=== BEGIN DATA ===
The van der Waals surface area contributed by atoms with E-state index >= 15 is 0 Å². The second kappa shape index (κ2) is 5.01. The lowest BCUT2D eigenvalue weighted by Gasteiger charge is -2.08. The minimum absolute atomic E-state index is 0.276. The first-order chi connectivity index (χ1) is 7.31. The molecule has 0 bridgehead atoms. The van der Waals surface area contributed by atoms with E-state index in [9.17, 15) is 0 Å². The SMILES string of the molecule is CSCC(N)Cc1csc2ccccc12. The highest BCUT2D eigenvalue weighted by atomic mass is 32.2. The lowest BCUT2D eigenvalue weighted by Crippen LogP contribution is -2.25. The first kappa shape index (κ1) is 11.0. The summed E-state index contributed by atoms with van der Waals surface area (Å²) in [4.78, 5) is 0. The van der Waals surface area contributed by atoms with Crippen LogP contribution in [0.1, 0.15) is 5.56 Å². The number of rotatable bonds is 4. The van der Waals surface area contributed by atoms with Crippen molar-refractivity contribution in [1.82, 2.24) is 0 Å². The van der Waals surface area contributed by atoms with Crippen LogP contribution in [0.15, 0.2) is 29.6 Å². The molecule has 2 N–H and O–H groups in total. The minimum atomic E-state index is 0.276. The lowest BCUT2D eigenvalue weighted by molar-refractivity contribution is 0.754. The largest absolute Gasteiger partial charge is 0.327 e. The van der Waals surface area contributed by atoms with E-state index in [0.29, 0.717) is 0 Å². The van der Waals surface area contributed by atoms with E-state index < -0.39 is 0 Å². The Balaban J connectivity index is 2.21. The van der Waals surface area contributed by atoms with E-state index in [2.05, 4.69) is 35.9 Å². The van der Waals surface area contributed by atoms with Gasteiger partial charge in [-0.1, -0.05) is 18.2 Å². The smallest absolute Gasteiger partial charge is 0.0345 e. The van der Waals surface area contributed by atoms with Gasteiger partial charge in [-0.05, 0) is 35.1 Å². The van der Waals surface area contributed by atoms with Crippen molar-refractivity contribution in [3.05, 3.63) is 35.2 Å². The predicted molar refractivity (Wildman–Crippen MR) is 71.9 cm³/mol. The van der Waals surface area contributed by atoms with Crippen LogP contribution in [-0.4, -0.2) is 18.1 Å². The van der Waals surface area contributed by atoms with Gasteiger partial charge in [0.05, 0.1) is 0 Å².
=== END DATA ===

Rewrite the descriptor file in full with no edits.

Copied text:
The van der Waals surface area contributed by atoms with E-state index >= 15 is 0 Å². The second kappa shape index (κ2) is 5.01. The lowest BCUT2D eigenvalue weighted by Gasteiger charge is -2.08. The minimum absolute atomic E-state index is 0.276. The first-order chi connectivity index (χ1) is 7.31. The molecule has 0 bridgehead atoms. The van der Waals surface area contributed by atoms with E-state index in [9.17, 15) is 0 Å². The SMILES string of the molecule is CSCC(N)Cc1csc2ccccc12. The highest BCUT2D eigenvalue weighted by atomic mass is 32.2. The lowest BCUT2D eigenvalue weighted by Crippen LogP contribution is -2.25. The first kappa shape index (κ1) is 11.0. The summed E-state index contributed by atoms with van der Waals surface area (Å²) in [4.78, 5) is 0. The van der Waals surface area contributed by atoms with Crippen LogP contribution in [0.1, 0.15) is 5.56 Å². The number of rotatable bonds is 4. The van der Waals surface area contributed by atoms with Crippen molar-refractivity contribution in [1.82, 2.24) is 0 Å². The van der Waals surface area contributed by atoms with Crippen LogP contribution in [0.15, 0.2) is 29.6 Å². The molecule has 2 N–H and O–H groups in total. The minimum atomic E-state index is 0.276. The lowest BCUT2D eigenvalue weighted by molar-refractivity contribution is 0.754. The largest absolute Gasteiger partial charge is 0.327 e. The van der Waals surface area contributed by atoms with E-state index in [0.29, 0.717) is 0 Å². The van der Waals surface area contributed by atoms with E-state index < -0.39 is 0 Å². The Balaban J connectivity index is 2.21. The van der Waals surface area contributed by atoms with E-state index in [2.05, 4.69) is 35.9 Å². The van der Waals surface area contributed by atoms with Gasteiger partial charge in [-0.1, -0.05) is 18.2 Å². The smallest absolute Gasteiger partial charge is 0.0345 e. The van der Waals surface area contributed by atoms with Gasteiger partial charge in [-0.05, 0) is 35.1 Å². The van der Waals surface area contributed by atoms with Crippen molar-refractivity contribution in [3.05, 3.63) is 35.2 Å². The predicted molar refractivity (Wildman–Crippen MR) is 71.9 cm³/mol. The van der Waals surface area contributed by atoms with Crippen LogP contribution in [-0.4, -0.2) is 18.1 Å². The van der Waals surface area contributed by atoms with Gasteiger partial charge in [0.05, 0.1) is 0 Å².